In previous lessons, we learned to find the probability of one event--such as rolling a number cube, or spinning a spinner, or flipping a coin, or picking colored tiles from a container. Today we looked at how probability works when there is a compound event, which is when two or more events happen at once. Examples of compound events include finding the probabilty of flipping a coin and getting a heads AND drawing a heart from a deck of cards. We use sample spaces to organize all of the possible outcomes that can happen. From there, we can determine probabilities of compound events. The sample spaces that we will be working with are: tree diagrams, lists, and area models.
AIM: How can you determine the relative frequency of an outcome?
HW: What Do You Expect: p.18 #9-10
Kalvin decides to use tiles with the letters A - Z to help choose his cereal each morning. If vowels represent Cocoa Blast and consonants represent Healthy Nut Flakes, should he expect to eat both cereals an equal amount in a month? Explain.
Classwork: Still working within the context of Kalvin and his cereal, the class looked at another situation where Kalvin decided to toss two coins. If the coins matched (two heads or two tails), then Kalvin got his cereal. If the coins did not match, then he needed to eat his mother's cereal. Students worked with their desk partners to find the relative frequency of each outcome. We then looked at the class results and saw that the probabilities hovered around 50%.
AIM: How does modeling with an experiment help determine the likelihood of each outcome?
Announcements: The end of the 4th marking period is today. Late assignments can no longer be submitted, without special circumstances and prior approval.
HW: What Do You Expect textbook pp. 17-18, #7-8, p.21, #21-23
Kalvin flipped heads 3 out of the first 4 days in a week. Should he expect this trend to continue for the rest of the month? Explain.
Classwork: Kalvin wants to find another way of choosing a cereal every morning that will give him a better chance of eating his favorite cereal than flipping a coin. He needs to create a new experiment that will favor his getting to eat Cocoa Blast more days out of the month. His mother approves of this idea, but will get suspicious if Kalvin is never eating Healthy Nut Flakes.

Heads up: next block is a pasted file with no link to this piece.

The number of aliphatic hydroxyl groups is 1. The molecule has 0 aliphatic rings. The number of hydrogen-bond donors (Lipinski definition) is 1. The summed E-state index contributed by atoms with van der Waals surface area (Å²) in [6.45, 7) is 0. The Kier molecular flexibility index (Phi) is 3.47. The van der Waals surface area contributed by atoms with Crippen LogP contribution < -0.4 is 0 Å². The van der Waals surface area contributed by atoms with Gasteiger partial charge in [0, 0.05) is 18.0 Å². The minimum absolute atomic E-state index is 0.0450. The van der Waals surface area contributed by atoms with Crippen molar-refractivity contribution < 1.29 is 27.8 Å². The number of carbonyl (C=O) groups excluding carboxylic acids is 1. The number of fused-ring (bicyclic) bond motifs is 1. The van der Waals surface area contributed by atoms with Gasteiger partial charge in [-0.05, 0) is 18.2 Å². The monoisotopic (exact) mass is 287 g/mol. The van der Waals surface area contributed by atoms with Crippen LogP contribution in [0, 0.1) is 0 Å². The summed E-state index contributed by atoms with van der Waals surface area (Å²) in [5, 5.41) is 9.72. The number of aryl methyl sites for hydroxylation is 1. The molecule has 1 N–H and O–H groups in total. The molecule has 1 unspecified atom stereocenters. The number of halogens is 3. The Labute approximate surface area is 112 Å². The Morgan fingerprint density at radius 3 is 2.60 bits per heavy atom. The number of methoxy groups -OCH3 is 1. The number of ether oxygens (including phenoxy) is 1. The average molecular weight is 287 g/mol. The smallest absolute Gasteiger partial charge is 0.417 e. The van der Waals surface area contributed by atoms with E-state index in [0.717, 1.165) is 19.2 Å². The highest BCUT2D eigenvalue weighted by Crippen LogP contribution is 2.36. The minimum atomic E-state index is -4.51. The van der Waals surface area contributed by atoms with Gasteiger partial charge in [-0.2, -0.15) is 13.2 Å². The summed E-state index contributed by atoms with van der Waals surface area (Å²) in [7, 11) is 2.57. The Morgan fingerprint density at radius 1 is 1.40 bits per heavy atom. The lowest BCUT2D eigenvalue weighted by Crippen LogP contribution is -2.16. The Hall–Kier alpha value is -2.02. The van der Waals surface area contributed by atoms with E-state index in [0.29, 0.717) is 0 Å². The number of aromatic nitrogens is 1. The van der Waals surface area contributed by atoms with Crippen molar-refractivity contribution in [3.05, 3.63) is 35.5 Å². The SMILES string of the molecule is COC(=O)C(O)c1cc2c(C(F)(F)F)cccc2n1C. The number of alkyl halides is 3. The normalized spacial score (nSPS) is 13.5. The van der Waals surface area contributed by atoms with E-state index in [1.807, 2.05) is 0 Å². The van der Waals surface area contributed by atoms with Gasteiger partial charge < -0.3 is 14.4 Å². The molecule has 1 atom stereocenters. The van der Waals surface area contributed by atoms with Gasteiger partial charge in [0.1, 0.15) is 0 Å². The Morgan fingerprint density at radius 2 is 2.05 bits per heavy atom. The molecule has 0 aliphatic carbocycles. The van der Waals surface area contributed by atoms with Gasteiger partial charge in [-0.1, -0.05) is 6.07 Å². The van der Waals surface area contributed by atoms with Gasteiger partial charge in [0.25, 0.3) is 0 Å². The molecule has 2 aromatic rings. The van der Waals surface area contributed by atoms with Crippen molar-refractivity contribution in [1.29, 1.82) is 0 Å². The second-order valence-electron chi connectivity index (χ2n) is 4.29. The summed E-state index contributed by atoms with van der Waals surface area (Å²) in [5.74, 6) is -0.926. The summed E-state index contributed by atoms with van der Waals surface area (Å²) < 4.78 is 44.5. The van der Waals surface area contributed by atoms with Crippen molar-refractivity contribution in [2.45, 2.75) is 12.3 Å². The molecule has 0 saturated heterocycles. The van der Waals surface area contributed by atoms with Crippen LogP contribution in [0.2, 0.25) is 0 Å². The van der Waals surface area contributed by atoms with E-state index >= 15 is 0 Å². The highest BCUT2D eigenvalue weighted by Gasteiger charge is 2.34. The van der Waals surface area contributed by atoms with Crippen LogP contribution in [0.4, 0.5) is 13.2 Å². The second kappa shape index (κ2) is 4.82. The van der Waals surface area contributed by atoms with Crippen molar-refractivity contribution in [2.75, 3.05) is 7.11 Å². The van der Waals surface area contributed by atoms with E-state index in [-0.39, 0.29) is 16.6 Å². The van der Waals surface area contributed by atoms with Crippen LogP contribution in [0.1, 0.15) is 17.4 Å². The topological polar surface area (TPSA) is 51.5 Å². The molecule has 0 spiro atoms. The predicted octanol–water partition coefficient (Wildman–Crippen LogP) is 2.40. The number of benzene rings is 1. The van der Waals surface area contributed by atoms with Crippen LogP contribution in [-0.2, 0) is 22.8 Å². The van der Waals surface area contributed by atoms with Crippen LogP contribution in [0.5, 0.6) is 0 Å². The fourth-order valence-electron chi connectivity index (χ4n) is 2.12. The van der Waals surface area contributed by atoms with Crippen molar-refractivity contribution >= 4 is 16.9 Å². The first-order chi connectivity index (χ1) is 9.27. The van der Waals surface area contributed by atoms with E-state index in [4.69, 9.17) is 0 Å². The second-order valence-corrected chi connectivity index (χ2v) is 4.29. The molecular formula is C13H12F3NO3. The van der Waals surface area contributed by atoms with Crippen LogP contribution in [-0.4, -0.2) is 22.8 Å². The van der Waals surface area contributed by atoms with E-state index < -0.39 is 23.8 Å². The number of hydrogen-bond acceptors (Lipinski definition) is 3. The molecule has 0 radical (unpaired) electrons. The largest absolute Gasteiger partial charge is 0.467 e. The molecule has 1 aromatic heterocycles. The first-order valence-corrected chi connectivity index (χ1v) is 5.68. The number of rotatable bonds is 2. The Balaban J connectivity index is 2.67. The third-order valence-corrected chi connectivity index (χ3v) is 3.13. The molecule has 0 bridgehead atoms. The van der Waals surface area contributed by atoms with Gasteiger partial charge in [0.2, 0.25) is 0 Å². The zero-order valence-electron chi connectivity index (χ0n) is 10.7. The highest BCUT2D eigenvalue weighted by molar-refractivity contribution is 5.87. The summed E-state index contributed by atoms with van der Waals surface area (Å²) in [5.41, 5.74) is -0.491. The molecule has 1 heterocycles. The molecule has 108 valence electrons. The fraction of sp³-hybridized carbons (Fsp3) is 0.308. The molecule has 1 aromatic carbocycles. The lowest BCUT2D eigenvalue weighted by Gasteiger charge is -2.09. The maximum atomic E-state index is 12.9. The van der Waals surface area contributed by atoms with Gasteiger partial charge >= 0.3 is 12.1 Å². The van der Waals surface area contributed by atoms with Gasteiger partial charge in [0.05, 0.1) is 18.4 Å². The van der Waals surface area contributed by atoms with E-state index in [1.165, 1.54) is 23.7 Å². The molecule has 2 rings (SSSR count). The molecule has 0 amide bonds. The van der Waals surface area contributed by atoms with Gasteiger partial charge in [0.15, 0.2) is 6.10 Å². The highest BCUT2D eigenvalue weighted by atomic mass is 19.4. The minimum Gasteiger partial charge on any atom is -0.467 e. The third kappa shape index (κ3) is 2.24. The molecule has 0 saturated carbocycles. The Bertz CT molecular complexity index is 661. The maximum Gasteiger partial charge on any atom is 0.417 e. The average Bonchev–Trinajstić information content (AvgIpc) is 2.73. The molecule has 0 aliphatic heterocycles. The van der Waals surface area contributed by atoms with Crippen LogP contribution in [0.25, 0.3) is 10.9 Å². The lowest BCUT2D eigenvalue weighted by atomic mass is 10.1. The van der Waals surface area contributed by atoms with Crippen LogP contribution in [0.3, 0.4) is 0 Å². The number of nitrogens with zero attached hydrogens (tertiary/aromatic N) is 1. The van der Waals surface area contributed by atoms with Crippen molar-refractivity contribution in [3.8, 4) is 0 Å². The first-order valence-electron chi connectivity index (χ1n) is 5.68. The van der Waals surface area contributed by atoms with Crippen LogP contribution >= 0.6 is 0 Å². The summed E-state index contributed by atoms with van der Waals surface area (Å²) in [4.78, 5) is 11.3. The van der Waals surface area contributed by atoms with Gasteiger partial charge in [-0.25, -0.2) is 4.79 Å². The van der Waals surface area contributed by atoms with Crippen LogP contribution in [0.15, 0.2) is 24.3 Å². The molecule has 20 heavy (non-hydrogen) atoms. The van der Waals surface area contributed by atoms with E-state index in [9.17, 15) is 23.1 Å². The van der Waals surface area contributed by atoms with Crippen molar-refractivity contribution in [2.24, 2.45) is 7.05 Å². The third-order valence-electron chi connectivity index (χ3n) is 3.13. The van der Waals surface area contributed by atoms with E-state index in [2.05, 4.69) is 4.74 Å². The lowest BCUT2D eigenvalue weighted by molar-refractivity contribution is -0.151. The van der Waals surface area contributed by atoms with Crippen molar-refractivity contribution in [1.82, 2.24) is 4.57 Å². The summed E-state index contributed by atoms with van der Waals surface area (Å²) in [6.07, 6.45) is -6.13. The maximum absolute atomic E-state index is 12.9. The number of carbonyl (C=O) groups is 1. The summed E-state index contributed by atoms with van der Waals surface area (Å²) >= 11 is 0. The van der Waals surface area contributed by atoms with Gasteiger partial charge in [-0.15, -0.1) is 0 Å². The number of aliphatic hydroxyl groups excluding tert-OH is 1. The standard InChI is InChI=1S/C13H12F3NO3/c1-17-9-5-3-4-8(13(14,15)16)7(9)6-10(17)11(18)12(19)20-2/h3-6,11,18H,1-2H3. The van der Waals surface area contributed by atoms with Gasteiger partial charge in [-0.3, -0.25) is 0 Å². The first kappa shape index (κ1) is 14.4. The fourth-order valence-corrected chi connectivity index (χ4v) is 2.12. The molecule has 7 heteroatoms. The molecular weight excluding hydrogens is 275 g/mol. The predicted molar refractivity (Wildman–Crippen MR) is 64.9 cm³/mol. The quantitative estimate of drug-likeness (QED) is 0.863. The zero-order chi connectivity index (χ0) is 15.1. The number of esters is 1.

A. Creating the experiment.
With your group members create an experiment that you will be able to complete 30 times in 5 minutes from the materials in your tub. Before you may begin running your experiment you must write the following in your notes...
1. Describe how your experiment works.
2. Why you believe it will let Kalvin eat Cocoa Blast more than half of the days in June.
3. Which result represents Cocoa Blast and which represents Health Nut Flakes.
B. Running Your Experiment
1. Run your experiment 30 times or for 5 minutes (whichever happens first). Keep a running total of your results by recording them in a table.
2. For the month of June, what fraction of days will Kalvin be eating Cocoa Blast?
3. What percentage of days in June will Kalvin be eating Cocoa Blast?
C. Analyzing the results.
1. Was your experiment successful? If Kalvin uses your experiment will he be eating Cocoa Blast more than half the days?
If your experiment was successful: Describe what about the experiment that you designed made it successful.
If Unsuccessful: How could you change your experiment so that you would get the results that you wanted?
Design and test an experiment that will result in Kalvin getting to eat Cocoa blast more than half of the days in the month of June.
- Playing cards- 5 colored cubes - Three number cubes- Two Index Cards - Plastic Cup- Two Coins
- If you have another idea feel free to use it. Please check ?with me first though.